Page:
Boxing: Holyfield of dreams for frustrated Lewis
Bob Mee says that Britain's finest heavyweight is in danger of going down in history
Sunday 05 April 1998
For the elite few it does, and by its happening sets them apart forever. In most sports it means the winning of an Olympic gold or the shattering of a world record. For a boxer, it means the victory that will be remembered above all others, and which places him in history. Only the very great - Muhammad Ali is the prime example - manage to find perfection more than once.
For most, no matter how wonderful their gift and however much they do achieve, retirement brings a nagging, gnawing sense that if circumstances had been different there could have been more. It is mostly a question of timing. An injury here, a mistake there, and everything is spoiled. Or in the case of Lennox Lewis, it may well be the fights that never happened which will dominate his thoughts whenever the time comes to look back.
He should have fought Riddick Bowe and he should have fought Mike Tyson. Now he should fight Evander Holyfield, whose own destiny was carved when he beat Tyson in November 1996. But will he?
After Lewis's fifth-round stoppage of Shannon Briggs in Atlantic City last weekend, the Home Box Office television supremo, Seth Abraham, could only estimate that Lewis- Holyfield might happen by the end of this year, or early next.
First, Lewis must meet his mandatory challenger for the World Boxing Council belt, a capable Croatian named Zeljko Mavrovic, and Holyfield has signed to fight Henry Akinwande in New York on 6 June.
In spite of what Lewis's manager, Frank Maloney, reports as excellent viewing figures in America, HBO are not exactly consumed with the idea of a Lewis-Mavrovic fight. Mavrovic, who does his fighting in Germany, means nothing in the United States, and for all his increasing reputation, Lewis is a non-American.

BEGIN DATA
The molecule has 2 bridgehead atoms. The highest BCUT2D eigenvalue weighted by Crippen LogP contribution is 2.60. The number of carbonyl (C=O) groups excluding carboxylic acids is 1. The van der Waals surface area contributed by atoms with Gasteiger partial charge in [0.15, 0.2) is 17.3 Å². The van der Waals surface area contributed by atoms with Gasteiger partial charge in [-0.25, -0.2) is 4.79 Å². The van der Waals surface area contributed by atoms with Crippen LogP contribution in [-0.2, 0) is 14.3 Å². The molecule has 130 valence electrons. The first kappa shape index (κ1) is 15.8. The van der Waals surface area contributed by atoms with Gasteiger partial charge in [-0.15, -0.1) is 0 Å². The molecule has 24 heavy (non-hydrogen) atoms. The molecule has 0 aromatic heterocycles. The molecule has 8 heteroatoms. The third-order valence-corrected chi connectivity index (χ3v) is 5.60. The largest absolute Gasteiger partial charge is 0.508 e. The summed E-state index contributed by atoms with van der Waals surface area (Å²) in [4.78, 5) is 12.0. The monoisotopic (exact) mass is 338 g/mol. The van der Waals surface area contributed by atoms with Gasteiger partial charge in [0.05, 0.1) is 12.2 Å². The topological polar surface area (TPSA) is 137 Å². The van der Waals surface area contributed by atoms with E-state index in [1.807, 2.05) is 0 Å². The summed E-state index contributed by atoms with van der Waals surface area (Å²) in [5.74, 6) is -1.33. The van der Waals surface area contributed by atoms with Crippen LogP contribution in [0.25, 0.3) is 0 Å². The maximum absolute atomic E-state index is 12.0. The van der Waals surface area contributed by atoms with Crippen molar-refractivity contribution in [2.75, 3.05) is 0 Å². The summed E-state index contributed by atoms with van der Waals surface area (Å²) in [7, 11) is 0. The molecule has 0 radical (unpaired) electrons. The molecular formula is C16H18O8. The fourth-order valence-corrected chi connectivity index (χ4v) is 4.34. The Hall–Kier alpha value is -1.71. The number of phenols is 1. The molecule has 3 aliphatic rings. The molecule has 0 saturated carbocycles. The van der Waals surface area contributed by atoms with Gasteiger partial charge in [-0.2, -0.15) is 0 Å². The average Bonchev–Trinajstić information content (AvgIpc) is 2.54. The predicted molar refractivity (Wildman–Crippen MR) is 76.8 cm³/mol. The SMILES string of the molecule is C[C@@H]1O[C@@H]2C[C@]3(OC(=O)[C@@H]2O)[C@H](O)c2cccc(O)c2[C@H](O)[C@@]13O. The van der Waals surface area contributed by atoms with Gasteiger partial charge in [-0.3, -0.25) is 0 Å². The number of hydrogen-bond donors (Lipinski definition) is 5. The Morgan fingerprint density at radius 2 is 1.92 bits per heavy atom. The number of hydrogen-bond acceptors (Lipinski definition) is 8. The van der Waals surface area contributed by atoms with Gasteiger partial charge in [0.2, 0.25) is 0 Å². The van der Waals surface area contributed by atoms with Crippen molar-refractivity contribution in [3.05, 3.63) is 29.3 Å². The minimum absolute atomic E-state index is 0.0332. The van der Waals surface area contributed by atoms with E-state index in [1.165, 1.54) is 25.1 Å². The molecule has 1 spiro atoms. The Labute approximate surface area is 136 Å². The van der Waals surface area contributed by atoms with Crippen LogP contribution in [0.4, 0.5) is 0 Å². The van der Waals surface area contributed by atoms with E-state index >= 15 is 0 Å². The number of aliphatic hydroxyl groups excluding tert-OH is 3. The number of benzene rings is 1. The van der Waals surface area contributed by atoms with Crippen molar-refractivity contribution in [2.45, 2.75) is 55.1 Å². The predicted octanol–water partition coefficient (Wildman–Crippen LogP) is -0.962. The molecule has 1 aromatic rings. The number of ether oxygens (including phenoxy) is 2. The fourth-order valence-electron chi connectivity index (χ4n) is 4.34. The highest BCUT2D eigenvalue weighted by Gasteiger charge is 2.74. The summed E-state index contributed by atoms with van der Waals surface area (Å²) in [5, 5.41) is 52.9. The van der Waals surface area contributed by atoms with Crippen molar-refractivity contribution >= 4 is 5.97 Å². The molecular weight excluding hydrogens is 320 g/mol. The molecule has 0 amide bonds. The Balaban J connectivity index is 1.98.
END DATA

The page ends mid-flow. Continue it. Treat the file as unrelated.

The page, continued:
HBO, who have one fight left in their deal with Lewis, will talk with his promoter, Panos Eliades, and Maloney this week. Maloney was reluctant to accept the published HBO stance. "They were over the moon with the ratings for the Briggs fight. We'll see what their position is," he said.
Just as Lewis did not particularly want to fight Briggs, he probably sees Mavrovic as an obligation. He is, of course, a professional prize- fighter of the highest rank and will not wish to be sold short. However, it is the meaning which Holyfield will bring to his career and life that attracts him, not the payday.
Against Briggs, his impatience and frustration were horribly evident in his careless defence. He was almost knocked down, shaken up, and even as he took control in rounds three and four he gulped great lungfuls of air. His fifth-round win was proof of his fighting heart, power and skill. But while the spectacle was compulsive, it may also tell his camp what they do not want to hear.
It is a possibility worth considering that, whether or not the Holyfield fight happens, the emotional and physical peak of the most successful heavyweight Britain has ever produced came when he destroyed Andrew Golota in 95 chilling seconds last October. And unless they can produce the Holyfield fight quickly to rekindle the flame before it fades out, then recognition as one of the greatest heavyweights in history will have eluded him.
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